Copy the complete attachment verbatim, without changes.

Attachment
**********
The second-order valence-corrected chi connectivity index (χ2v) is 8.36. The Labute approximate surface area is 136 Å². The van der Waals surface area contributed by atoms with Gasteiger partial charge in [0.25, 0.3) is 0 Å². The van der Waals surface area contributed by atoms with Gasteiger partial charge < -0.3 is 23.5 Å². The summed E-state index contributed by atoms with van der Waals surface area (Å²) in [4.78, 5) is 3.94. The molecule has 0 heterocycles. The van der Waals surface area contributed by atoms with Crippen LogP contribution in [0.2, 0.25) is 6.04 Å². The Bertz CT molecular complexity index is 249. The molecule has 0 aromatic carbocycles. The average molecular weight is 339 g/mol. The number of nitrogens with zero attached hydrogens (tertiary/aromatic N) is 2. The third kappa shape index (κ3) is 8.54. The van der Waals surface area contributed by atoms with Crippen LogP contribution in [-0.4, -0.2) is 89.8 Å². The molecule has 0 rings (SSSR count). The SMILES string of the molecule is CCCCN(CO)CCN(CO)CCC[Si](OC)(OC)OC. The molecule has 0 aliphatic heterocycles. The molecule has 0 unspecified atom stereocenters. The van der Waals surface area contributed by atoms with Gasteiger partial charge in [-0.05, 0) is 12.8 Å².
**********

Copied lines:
The second-order valence-corrected chi connectivity index (χ2v) is 8.36. The Labute approximate surface area is 136 Å². The van der Waals surface area contributed by atoms with Gasteiger partial charge in [0.25, 0.3) is 0 Å². The van der Waals surface area contributed by atoms with Gasteiger partial charge < -0.3 is 23.5 Å². The summed E-state index contributed by atoms with van der Waals surface area (Å²) in [4.78, 5) is 3.94. The molecule has 0 heterocycles. The van der Waals surface area contributed by atoms with Crippen LogP contribution in [0.2, 0.25) is 6.04 Å². The Bertz CT molecular complexity index is 249. The molecule has 0 aromatic carbocycles. The average molecular weight is 339 g/mol. The number of nitrogens with zero attached hydrogens (tertiary/aromatic N) is 2. The third kappa shape index (κ3) is 8.54. The van der Waals surface area contributed by atoms with Crippen LogP contribution in [-0.4, -0.2) is 89.8 Å². The molecule has 0 rings (SSSR count). The SMILES string of the molecule is CCCCN(CO)CCN(CO)CCC[Si](OC)(OC)OC. The molecule has 0 aliphatic heterocycles. The molecule has 0 unspecified atom stereocenters. The van der Waals surface area contributed by atoms with Gasteiger partial charge in [-0.05, 0) is 12.8 Å².